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Jillian Mazzo Health Care Systems AUA8N502Aspen University5 March 2021
IntroductionJust a few years ago, the saying “the doctor knows best” is what every American followed once they became sick, or ill in any manner. However, times continue to change rapidly, and the word of the doctor may not be the most prominent piece of advice anymore. There are many dimensions to quality care, but also many barriers. We as healthcare workers need to identify which are the most important and accomplish those when patients visit our facilities. Dimensions of Quality CareBeginning in the mid to late 1900’s people defined doctors as knowing it all, and prestigious people, after all “the doctor knows best”. This was originally a way that the doctors were able to get to know the patient, prioritize their care and needs, as well as setting an approach to their treatment plan. However, as the healthcare field continues to evolve, medical schools are now altering their teaching methods and pushing students to prioritize cultural competency, bedside manner and make healthcare more patient-centered rather than physician-centered. Although this will change medical practice forever, this is done in order to benefit the patient ultimately. In addition to this, medical schools are now altering their programs to evolve more-so around home care needs. In a study conducted, people receiving end of life care, chose to die at home, rather than in the hospital (Ankuda, 2012). With this being said however, regardless of your place in the medical field, how do we define quality care? There are ultimately six different dimensions of quality in the healthcare field, they include; safety, effectiveness, patient-centeredness, timeliness, efficiency and equity (Berwick, 2017). Safety and effectiveness work hand-in-hand in order to protect our patients, do no harm, which is the oath we take as healthcare workers. Doctors, mid-levels and nurses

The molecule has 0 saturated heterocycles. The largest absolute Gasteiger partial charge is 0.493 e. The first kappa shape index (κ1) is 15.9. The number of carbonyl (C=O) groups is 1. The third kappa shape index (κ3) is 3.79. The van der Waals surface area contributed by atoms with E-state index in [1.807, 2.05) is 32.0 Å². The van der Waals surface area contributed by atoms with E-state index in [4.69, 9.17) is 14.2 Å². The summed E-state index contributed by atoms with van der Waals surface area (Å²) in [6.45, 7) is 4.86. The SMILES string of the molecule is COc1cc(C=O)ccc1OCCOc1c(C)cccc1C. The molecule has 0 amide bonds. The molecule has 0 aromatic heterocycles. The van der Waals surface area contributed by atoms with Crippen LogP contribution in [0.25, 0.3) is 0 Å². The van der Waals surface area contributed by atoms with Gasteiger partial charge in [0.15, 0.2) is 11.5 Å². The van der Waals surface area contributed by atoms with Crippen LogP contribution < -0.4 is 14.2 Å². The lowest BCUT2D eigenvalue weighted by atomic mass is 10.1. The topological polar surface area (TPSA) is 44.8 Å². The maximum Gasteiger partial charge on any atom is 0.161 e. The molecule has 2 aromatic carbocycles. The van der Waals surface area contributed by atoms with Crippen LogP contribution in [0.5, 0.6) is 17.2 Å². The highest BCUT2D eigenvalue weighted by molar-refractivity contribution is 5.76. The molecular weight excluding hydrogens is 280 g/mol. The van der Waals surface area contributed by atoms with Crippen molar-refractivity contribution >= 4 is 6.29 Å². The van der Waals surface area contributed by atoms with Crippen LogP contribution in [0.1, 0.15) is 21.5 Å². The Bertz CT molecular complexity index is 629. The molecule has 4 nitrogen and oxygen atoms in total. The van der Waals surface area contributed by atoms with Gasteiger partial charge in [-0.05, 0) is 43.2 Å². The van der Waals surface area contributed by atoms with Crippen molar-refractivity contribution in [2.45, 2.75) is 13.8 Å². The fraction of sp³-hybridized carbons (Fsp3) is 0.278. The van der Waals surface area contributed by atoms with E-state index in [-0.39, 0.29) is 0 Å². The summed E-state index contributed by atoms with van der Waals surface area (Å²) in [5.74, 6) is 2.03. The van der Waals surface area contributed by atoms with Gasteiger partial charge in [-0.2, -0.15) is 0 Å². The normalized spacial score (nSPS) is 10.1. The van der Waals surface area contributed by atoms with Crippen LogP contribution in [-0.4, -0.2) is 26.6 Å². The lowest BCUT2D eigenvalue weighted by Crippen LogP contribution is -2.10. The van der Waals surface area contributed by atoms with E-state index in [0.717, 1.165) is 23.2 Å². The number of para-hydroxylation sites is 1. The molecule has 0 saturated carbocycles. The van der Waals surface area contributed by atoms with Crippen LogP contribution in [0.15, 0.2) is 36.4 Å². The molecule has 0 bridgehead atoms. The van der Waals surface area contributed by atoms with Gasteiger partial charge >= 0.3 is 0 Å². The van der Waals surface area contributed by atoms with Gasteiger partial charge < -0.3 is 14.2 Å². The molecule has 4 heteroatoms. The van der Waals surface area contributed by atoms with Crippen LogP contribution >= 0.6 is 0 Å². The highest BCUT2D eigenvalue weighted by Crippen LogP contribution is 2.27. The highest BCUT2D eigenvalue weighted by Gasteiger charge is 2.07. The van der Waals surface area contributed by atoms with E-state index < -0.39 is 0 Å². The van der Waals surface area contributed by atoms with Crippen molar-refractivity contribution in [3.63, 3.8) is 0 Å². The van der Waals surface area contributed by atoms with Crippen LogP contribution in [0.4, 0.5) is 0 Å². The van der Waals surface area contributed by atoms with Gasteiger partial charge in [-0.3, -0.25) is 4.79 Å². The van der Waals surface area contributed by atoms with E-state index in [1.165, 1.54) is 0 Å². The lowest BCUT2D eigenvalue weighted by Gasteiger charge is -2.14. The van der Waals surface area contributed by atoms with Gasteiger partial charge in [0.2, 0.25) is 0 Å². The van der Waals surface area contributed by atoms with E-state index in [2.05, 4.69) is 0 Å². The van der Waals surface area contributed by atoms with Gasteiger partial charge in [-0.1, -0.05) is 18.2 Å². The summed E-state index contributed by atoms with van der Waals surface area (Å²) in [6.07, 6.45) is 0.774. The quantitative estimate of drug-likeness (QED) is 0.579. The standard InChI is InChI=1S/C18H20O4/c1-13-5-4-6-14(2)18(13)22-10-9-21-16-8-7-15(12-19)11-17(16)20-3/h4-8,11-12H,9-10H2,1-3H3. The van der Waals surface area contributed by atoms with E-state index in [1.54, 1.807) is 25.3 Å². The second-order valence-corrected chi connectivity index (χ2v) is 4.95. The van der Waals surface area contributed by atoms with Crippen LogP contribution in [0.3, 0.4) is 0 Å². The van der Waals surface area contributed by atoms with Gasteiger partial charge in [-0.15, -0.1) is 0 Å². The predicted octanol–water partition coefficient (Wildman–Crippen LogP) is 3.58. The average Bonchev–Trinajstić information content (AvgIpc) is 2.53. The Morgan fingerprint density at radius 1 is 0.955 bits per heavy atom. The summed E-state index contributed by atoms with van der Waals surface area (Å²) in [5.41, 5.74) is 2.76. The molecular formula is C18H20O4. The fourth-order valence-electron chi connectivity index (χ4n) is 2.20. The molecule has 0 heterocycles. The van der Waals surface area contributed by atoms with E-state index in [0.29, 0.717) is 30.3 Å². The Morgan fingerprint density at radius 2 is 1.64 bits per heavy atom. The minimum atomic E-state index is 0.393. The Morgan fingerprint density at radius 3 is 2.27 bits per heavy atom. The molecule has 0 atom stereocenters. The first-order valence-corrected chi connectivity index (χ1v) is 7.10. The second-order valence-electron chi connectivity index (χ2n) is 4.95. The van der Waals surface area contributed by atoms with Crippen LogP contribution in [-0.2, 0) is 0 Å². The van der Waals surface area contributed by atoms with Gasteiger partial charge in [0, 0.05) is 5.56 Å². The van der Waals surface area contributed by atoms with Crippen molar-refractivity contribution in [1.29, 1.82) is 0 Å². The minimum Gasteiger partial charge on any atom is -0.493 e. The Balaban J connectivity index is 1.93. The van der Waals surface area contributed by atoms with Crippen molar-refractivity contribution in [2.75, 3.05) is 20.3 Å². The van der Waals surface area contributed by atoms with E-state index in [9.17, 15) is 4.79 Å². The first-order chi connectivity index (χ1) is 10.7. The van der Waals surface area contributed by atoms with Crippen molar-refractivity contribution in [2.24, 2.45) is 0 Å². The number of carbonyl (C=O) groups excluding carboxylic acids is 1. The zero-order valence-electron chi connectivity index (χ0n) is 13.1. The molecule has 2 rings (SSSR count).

measure the need, amount and effectiveness of medications (as an example) in order to assist the patient throughout their disease process. Being patient-centered is to truly be all about the